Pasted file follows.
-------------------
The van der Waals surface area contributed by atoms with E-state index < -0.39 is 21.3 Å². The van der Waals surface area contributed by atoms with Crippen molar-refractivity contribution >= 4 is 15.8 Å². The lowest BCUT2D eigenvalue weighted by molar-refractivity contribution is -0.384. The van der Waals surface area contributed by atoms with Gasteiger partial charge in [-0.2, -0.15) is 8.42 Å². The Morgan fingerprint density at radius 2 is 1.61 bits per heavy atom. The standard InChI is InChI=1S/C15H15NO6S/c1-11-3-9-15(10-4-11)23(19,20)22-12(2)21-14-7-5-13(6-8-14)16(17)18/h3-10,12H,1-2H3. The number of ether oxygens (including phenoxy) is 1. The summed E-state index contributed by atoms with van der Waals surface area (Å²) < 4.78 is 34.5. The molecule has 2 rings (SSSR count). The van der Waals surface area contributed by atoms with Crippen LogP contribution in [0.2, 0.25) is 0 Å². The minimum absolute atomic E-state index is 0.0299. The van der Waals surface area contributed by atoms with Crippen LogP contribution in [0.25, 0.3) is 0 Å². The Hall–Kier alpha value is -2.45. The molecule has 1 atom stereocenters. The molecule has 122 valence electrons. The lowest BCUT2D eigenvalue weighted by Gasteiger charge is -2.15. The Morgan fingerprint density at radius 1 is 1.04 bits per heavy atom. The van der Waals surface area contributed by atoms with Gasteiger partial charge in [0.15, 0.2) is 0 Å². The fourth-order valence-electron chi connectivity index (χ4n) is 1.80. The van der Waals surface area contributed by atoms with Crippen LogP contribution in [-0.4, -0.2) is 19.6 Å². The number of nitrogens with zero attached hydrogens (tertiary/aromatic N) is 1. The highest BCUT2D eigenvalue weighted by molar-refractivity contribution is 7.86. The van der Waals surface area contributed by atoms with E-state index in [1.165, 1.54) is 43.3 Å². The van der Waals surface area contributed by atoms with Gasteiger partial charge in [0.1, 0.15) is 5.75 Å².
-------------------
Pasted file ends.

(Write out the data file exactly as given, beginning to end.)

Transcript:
The van der Waals surface area contributed by atoms with E-state index < -0.39 is 21.3 Å². The van der Waals surface area contributed by atoms with Crippen molar-refractivity contribution >= 4 is 15.8 Å². The lowest BCUT2D eigenvalue weighted by molar-refractivity contribution is -0.384. The van der Waals surface area contributed by atoms with Gasteiger partial charge in [-0.2, -0.15) is 8.42 Å². The Morgan fingerprint density at radius 2 is 1.61 bits per heavy atom. The standard InChI is InChI=1S/C15H15NO6S/c1-11-3-9-15(10-4-11)23(19,20)22-12(2)21-14-7-5-13(6-8-14)16(17)18/h3-10,12H,1-2H3. The number of ether oxygens (including phenoxy) is 1. The summed E-state index contributed by atoms with van der Waals surface area (Å²) < 4.78 is 34.5. The molecule has 2 rings (SSSR count). The van der Waals surface area contributed by atoms with Crippen LogP contribution in [0.2, 0.25) is 0 Å². The minimum absolute atomic E-state index is 0.0299. The van der Waals surface area contributed by atoms with Crippen LogP contribution in [0.25, 0.3) is 0 Å². The Hall–Kier alpha value is -2.45. The molecule has 1 atom stereocenters. The molecule has 122 valence electrons. The lowest BCUT2D eigenvalue weighted by Gasteiger charge is -2.15. The Morgan fingerprint density at radius 1 is 1.04 bits per heavy atom. The van der Waals surface area contributed by atoms with Gasteiger partial charge in [0.15, 0.2) is 0 Å². The fourth-order valence-electron chi connectivity index (χ4n) is 1.80. The van der Waals surface area contributed by atoms with Crippen LogP contribution in [-0.4, -0.2) is 19.6 Å². The number of nitrogens with zero attached hydrogens (tertiary/aromatic N) is 1. The highest BCUT2D eigenvalue weighted by molar-refractivity contribution is 7.86. The van der Waals surface area contributed by atoms with E-state index in [1.165, 1.54) is 43.3 Å². The van der Waals surface area contributed by atoms with Gasteiger partial charge in [0.1, 0.15) is 5.75 Å².